In the United States, the underwriting loss of property and casualty insurance companies was $142.3 billion in the five years ending 2003. But overall profit for the same period was $68.4 billion, as the result of float. Some insurance industry insiders, most notably Hank Greenberg, do not believe that it is forever possible to sustain a profit from float without an underwriting profit as well, but this opinion is not universally held.
Naturally, the float method is difficult to carry out in an economically depressed period. Bear markets do cause insurers to shift away from investments and to toughen up their underwriting standards, so a poor economy generally means high insurance premiums. This tendency to swing between profitable and unprofitable periods over time is commonly known as the underwriting, or insurance, cycle.
Claims and loss handling is the materialized utility of insurance; it is the actual "product" paid for. Claims may be filed by insureds directly with the insurer or through brokers or agents. The insurer may require that the claim be filed on its own proprietary forms, or may accept claims on a standard industry form, such as those produced by ACORD.
Insurance company claims departments employ a large number of claims adjusters supported by a staff of records management and data entry clerks. Incoming claims are classified based on severity and are assigned to adjusters whose settlement authority varies with their knowledge and experience. The adjuster undertakes an investigation of each claim, usually in close cooperation with the insured, determines if coverage is available under the terms of the insurance contract, and if so, the reasonable monetary value of the claim, and authorizes payment.
The policyholder may hire their own public adjuster to negotiate the settlement with the insurance company on their behalf. For policies that are complicated, where claims may be complex, the insured may take out a separate insurance policy add-on, called loss recovery insurance, which covers the cost of a public adjuster in the case of a claim.
Adjusting liability insurance claims is particularly difficult because there is a third party involved, the plaintiff, who is under no contractual obligation to cooperate with the insurer and may in fact regard the insurer as a deep pocket. The adjuster must obtain legal counsel for the insured (either inside "house" counsel or outside "panel" counsel), monitor litigation that may take years to complete, and appear in person or over the telephone with settlement authority at a mandatory settlement conference when requested by the judge.
If a claims adjuster suspects under-insurance, the condition of average may come into play to limit the insurance company's exposure.
In managing the claims handling function, insurers seek to balance the elements of customer satisfaction, administrative handling expenses, and claims overpayment leakages. As part of this balancing act, fraudulent insurance practices are a major business risk that must be managed and overcome. Disputes between insurers and insureds over the validity of claims or claims handling practices occasionally escalate into litigation (see insurance bad faith).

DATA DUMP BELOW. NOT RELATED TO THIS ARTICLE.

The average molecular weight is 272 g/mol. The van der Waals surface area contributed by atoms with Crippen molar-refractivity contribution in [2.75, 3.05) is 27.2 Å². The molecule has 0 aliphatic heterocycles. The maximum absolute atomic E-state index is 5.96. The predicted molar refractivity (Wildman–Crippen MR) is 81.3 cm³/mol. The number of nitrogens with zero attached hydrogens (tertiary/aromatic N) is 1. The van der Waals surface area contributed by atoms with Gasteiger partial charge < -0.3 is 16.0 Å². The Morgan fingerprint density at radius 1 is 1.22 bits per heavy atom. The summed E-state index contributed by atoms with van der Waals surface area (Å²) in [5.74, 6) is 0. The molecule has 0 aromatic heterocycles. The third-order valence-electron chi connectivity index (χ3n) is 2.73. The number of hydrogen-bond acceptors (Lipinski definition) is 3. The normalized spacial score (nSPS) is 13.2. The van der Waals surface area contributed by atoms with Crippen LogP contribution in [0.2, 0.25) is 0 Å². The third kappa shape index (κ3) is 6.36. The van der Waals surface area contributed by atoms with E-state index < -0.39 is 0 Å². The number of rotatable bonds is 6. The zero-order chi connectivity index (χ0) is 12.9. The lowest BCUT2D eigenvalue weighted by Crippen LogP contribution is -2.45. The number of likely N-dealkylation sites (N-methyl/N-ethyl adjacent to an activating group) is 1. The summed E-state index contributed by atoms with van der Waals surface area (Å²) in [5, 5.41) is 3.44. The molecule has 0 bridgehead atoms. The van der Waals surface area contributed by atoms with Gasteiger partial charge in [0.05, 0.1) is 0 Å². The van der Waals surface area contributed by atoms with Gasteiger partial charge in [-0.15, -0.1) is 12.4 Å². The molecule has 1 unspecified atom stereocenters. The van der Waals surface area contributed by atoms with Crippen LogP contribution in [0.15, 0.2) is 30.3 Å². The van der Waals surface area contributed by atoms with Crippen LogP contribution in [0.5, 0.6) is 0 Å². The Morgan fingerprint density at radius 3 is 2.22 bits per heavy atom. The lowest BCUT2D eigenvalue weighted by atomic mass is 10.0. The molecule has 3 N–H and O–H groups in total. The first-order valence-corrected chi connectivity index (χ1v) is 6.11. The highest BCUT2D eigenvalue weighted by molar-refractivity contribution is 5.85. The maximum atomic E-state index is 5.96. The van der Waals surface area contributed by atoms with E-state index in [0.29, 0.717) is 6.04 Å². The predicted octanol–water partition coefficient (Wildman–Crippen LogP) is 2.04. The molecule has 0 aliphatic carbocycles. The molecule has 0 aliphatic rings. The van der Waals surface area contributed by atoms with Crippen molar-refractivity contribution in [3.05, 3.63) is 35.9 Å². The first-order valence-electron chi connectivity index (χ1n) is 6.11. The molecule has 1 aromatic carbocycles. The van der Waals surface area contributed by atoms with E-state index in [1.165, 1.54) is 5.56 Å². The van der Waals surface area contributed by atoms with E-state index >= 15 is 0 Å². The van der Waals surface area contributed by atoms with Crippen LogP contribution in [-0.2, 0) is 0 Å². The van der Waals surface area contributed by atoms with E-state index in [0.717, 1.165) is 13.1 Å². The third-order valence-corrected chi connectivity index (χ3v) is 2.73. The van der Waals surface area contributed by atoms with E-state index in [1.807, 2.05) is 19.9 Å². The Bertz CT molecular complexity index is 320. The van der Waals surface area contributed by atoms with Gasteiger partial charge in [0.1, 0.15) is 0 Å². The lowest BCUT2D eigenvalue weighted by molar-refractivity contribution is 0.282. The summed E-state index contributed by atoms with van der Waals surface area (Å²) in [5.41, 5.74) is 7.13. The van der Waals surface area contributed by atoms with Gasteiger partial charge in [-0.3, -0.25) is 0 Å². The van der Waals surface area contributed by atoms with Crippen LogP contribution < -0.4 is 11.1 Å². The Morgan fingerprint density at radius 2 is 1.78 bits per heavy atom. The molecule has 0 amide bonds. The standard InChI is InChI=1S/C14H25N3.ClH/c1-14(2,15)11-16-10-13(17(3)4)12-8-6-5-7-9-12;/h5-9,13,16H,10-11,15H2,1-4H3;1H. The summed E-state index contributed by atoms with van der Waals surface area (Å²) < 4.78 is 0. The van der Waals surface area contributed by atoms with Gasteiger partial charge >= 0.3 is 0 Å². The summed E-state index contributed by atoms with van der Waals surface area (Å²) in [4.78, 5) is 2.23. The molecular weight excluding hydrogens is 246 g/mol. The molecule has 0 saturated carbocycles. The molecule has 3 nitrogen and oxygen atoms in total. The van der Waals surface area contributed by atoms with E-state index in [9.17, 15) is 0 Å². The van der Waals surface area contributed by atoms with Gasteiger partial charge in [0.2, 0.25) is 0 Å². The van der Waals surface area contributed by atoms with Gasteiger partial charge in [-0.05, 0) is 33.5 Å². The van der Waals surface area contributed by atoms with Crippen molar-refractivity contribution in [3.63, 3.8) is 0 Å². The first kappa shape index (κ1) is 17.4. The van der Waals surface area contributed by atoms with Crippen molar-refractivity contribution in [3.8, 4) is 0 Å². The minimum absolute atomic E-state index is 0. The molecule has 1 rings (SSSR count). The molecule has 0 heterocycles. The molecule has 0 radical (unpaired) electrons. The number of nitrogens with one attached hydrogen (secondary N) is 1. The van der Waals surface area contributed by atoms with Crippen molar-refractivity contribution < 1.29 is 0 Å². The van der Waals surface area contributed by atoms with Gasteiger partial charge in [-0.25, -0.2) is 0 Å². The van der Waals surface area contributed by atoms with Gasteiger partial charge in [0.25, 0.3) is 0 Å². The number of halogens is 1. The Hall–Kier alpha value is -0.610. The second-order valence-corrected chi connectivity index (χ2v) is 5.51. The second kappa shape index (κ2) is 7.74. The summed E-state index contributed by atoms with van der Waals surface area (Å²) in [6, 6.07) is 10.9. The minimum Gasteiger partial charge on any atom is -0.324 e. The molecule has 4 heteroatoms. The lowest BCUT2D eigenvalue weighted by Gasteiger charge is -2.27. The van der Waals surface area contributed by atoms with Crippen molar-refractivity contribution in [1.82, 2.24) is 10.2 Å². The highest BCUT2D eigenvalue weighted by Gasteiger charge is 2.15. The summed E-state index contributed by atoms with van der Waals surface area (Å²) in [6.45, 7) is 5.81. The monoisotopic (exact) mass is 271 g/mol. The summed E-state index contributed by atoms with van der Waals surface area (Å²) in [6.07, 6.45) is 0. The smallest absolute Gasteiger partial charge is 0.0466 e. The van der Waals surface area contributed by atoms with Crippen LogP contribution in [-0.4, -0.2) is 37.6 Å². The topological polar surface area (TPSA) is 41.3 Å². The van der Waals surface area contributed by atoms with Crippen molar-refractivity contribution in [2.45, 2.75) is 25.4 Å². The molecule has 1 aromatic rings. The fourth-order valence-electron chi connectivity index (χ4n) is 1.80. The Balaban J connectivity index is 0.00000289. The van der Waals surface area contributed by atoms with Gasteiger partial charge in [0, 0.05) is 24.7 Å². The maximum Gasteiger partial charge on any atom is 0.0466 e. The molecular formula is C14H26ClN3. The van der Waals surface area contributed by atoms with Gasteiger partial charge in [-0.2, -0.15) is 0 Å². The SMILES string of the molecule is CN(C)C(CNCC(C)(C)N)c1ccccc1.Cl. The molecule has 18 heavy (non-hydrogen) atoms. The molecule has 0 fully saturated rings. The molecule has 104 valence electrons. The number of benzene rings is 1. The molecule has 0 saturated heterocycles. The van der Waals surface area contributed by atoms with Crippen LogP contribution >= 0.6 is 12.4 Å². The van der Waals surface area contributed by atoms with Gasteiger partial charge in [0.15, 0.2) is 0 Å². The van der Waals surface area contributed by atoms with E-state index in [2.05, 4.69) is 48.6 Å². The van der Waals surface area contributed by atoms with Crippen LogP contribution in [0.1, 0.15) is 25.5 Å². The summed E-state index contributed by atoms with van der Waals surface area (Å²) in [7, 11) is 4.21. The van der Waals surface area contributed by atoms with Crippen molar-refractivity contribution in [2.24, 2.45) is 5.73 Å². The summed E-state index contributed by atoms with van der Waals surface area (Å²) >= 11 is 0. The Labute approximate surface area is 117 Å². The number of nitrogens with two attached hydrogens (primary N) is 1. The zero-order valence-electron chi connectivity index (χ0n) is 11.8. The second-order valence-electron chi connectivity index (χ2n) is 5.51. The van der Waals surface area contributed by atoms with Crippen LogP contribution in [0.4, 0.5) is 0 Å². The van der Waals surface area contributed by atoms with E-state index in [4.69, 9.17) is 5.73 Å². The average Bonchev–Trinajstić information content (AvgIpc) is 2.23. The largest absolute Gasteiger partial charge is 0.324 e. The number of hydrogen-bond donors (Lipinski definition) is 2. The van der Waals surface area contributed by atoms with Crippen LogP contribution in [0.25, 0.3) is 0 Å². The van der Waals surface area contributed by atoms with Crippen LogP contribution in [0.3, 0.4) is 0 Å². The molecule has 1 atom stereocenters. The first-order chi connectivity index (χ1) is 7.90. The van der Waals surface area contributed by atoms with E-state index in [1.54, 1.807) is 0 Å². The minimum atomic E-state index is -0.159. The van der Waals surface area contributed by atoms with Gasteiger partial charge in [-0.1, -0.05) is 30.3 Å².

Insurers will often use insurance agents to initially market or underwrite their customers. Agents can be captive, meaning they write only for one company, or independent, meaning that they can issue policies from several companies. The existence and success of companies using insurance agents is likely due to improved and personalized service. Companies also use Broking firms, Banks and other corporate entities (like Self Help Groups, Microfinance Institutions, NGOs etc.) to market their products.
Any risk that can be quantified can potentially be insured. Specific kinds of risk that may give rise to claims are known as perils. An insurance policy will set out in detail which perils are covered by the policy and which are not. Below are non-exhaustive lists of the many different types of insurance that exist. A single policy that may cover risks in one or more of the categories set out below. For example, vehicle insurance would typically cover both the property risk (theft or damage to the vehicle) and the liability risk (legal claims arising from an accident). A home insurance policy in the United States typically includes coverage for damage to the home and the owner's belongings, certain legal claims against the owner, and even a small amount of coverage for medical expenses of guests who are injured on the owner's property.
Business insurance can take a number of different forms, such as the various kinds of professional liability insurance, also called professional indemnity (PI), which are discussed below under that name; and the business owner's policy (BOP), which packages into one policy many of the kinds of coverage that a business owner needs, in a way analogous to how homeowners' insurance packages the coverages that a homeowner needs.
Auto insuranceMain article: Vehicle insurance A wrecked vehicle in Copenhagen
Auto insurance protects the policyholder against financial loss in the event of an incident involving a vehicle they own, such as in a traffic collision.
Coverage typically includes:
- Property coverage, for damage to or theft of the car
- Liability coverage, for the legal responsibility to others for bodily injury or property damage
- Medical coverage, for the cost of treating injuries, rehabilitation and sometimes lost wages and funeral expenses
Gap insuranceMain article: Gap insurance
Gap insurance covers the excess amount on your auto loan in an instance where your insurance company does not cover the entire loan. Depending on the company's specific policies it might or might not cover the deductible as well. This coverage is marketed for those who put low down payments, have high interest rates on their loans, and those with 60-month or longer terms. Gap insurance is typically offered by a finance company when the vehicle owner purchases their vehicle, but many auto insurance companies offer this coverage to consumers as well.